Coronary artery disease

Coronary artery disease


The dominant effect of coronary artery disease (CAD) is the loss of oxygen and nutrients to myocardial tissue because of diminished coronary blood flow. This disease is near epidemic in the Western world.

CAD occurs more commonly in men than in women, in whites, and in middle-aged and elderly people. In the past, this disorder rarely affected women who were premenopausal; however, that’s no longer the case. (See Coronary artery disease and menopause, page 232.)


Atherosclerosis is the usual cause of CAD. In this form of arteriosclerosis, fatty, fibrous plaques narrow the lumen of the coronary arteries, reduce the volume of blood that can flow through them, and lead to myocardial ischemia. Plaque formation also predisposes to thrombosis, which can provoke myocardial infarction (MI).

Atherosclerosis usually develops in high-flow, high-pressure arteries, such as those in the heart, brain, kidneys, and aorta, especially at bifurcation points. It has been linked to many risk factors: family history, hypertension, obesity,
smoking, diabetes mellitus, stress, a sedentary lifestyle, and high serum cholesterol and triglyceride levels.

Uncommon causes of reduced coronary artery blood flow include dissecting aneurysms, infectious vasculitis, syphilis, and congenital defects in the coronary vascular system. Coronary artery spasms may also impede blood flow. (See Coronary artery spasm.)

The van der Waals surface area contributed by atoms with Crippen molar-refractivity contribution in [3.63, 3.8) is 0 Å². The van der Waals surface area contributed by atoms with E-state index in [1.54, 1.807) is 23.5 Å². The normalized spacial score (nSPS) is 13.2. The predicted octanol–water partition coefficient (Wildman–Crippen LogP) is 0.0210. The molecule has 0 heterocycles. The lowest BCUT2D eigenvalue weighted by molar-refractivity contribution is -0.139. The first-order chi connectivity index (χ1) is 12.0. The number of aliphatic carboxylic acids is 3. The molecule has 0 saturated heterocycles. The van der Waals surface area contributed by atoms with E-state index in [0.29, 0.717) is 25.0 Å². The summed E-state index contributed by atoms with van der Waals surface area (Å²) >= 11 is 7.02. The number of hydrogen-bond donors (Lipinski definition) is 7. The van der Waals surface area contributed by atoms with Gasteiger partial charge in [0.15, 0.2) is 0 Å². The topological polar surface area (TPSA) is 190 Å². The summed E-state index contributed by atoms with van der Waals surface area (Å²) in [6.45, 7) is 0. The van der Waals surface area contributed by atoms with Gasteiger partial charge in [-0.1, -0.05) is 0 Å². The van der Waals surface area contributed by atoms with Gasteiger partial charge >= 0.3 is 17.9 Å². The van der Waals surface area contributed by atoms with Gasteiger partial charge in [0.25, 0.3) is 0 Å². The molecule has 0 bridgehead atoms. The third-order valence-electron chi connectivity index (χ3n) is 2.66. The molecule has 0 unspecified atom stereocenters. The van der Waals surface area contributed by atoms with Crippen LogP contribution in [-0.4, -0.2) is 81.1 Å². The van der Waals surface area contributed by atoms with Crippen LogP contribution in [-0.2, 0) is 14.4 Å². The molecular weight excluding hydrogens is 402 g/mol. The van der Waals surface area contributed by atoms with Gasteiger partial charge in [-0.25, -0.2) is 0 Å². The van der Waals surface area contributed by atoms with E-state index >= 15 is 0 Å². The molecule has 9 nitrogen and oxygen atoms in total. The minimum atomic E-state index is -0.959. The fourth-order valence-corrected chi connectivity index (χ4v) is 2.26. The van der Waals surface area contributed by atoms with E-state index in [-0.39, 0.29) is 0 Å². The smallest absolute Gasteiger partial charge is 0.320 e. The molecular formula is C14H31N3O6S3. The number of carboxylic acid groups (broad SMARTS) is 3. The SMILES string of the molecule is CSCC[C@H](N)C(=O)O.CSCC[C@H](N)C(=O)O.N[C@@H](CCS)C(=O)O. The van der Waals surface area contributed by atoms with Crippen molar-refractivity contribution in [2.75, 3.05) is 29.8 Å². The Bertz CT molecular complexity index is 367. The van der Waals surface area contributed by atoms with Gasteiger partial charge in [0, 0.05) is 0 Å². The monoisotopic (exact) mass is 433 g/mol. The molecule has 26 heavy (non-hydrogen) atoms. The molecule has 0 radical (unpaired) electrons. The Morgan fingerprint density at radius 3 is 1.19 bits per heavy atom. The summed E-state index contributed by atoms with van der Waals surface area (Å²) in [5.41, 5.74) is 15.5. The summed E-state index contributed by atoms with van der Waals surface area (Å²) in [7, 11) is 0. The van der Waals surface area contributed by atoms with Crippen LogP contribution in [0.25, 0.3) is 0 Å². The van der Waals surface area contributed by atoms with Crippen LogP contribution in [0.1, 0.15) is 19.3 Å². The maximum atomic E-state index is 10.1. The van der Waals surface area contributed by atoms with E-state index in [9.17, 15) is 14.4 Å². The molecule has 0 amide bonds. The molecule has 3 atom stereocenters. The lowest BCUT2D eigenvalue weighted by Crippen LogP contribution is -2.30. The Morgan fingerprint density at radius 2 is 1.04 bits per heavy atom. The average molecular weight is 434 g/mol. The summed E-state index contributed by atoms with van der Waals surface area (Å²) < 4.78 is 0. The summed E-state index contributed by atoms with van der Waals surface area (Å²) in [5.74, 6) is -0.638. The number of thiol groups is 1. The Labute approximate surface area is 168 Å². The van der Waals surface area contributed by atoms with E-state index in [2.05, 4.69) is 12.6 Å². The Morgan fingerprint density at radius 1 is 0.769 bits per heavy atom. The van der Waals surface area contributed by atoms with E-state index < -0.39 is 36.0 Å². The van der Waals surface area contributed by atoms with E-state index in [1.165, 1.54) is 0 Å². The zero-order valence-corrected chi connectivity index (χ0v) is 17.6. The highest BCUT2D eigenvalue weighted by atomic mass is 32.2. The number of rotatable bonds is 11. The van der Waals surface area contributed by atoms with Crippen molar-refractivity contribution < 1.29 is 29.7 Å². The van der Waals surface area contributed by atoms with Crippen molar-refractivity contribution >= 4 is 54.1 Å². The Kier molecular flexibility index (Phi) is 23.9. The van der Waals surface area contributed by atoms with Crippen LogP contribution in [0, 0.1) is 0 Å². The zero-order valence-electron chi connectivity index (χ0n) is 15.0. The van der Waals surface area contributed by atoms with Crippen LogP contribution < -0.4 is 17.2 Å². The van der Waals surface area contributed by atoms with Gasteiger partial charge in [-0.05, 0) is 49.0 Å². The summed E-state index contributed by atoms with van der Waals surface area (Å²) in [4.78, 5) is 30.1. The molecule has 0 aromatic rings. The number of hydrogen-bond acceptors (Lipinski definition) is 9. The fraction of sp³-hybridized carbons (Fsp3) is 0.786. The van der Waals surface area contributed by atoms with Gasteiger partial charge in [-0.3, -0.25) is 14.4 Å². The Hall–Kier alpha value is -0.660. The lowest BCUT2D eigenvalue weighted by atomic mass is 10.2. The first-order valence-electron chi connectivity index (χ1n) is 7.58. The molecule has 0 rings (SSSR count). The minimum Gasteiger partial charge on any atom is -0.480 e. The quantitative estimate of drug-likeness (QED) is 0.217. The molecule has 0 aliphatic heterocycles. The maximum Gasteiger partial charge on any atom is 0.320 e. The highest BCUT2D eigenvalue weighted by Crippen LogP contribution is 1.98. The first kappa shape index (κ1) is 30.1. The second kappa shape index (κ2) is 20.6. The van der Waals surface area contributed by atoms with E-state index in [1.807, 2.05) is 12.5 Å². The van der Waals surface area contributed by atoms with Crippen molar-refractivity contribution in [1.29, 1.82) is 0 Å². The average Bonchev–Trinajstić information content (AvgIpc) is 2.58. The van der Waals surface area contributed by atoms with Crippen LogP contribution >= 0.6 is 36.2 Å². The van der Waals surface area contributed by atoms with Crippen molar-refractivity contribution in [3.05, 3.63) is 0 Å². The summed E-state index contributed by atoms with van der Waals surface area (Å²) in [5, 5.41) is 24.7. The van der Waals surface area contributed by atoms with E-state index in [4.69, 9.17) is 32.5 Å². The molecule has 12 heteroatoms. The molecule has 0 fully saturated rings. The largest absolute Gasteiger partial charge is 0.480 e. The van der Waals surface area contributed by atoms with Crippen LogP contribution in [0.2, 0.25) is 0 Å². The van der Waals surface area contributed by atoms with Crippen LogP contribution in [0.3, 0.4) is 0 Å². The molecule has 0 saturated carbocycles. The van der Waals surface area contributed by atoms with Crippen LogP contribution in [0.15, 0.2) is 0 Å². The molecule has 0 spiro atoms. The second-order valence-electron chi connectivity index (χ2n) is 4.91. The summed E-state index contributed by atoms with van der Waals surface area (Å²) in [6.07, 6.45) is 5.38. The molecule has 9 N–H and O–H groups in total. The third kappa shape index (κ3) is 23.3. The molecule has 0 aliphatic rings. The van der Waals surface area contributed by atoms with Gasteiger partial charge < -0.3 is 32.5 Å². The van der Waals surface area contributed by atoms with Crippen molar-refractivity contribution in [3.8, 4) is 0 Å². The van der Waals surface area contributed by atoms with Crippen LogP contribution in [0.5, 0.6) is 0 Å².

Signs and symptoms

The classic symptom of CAD is angina, the direct result of inadequate flow of oxygen to the myocardium. It’s usually described as a burning, squeezing, or tight feeling in the substernal or precordial chest that may radiate to the left arm, neck, jaw, or shoulder blade. Approximately 50% of women don’t present with the typical symptoms of angina. These women experience vague symptoms such as fatigue, shortness of breath, abdominal pain, nausea, or vomiting.

Typically, the patient clenches his fist over his chest or rubs his left arm when describing the pain, which may be accompanied by nausea, vomiting, fainting, sweating, and cool extremities. Anginal episodes most commonly follow physical exertion but may also follow emotional excitement, exposure to cold, or a large meal.

Angina has three major forms:

  • Stable angina causes pain that’s predictable in frequency and duration and can be relieved with nitrates and rest.

  • Unstable angina causes pain that increases in frequency and duration. It’s more easily induced.

  • Prinzmetal’s angina causes unpredictable coronary artery spasm.

Severe and prolonged anginal pain generally suggests MI, with potentially fatal arrhythmias and mechanical failure.


The patient history—including the frequency and duration of angina and the presence of associated risk factors—is crucial in evaluating CAD. Additional diagnostic measures include the following:

Jun 16, 2016 | Posted by in GENERAL & FAMILY MEDICINE | Comments Off on Coronary artery disease

Full access? Get Clinical Tree

Get Clinical Tree app for offline access